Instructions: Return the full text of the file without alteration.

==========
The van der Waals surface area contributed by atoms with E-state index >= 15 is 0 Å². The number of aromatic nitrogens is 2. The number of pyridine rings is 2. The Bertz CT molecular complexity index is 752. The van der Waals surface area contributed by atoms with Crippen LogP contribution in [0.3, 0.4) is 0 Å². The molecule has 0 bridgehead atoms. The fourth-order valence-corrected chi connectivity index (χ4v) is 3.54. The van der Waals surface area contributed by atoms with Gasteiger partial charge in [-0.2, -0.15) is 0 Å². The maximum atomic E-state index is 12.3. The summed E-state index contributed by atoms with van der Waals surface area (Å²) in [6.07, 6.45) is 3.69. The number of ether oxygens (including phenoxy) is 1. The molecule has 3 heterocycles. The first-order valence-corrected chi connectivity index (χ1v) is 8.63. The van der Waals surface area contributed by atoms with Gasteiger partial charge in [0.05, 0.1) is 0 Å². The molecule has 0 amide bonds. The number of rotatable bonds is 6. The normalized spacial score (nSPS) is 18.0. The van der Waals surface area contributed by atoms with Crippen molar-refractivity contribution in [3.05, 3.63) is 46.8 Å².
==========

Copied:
The van der Waals surface area contributed by atoms with E-state index >= 15 is 0 Å². The number of aromatic nitrogens is 2. The number of pyridine rings is 2. The Bertz CT molecular complexity index is 752. The van der Waals surface area contributed by atoms with Crippen LogP contribution in [0.3, 0.4) is 0 Å². The molecule has 0 bridgehead atoms. The fourth-order valence-corrected chi connectivity index (χ4v) is 3.54. The van der Waals surface area contributed by atoms with Gasteiger partial charge in [-0.2, -0.15) is 0 Å². The maximum atomic E-state index is 12.3. The summed E-state index contributed by atoms with van der Waals surface area (Å²) in [6.07, 6.45) is 3.69. The number of ether oxygens (including phenoxy) is 1. The molecule has 3 heterocycles. The first-order valence-corrected chi connectivity index (χ1v) is 8.63. The van der Waals surface area contributed by atoms with Gasteiger partial charge in [0.05, 0.1) is 0 Å². The molecule has 0 amide bonds. The number of rotatable bonds is 6. The normalized spacial score (nSPS) is 18.0. The van der Waals surface area contributed by atoms with Crippen molar-refractivity contribution in [3.05, 3.63) is 46.8 Å².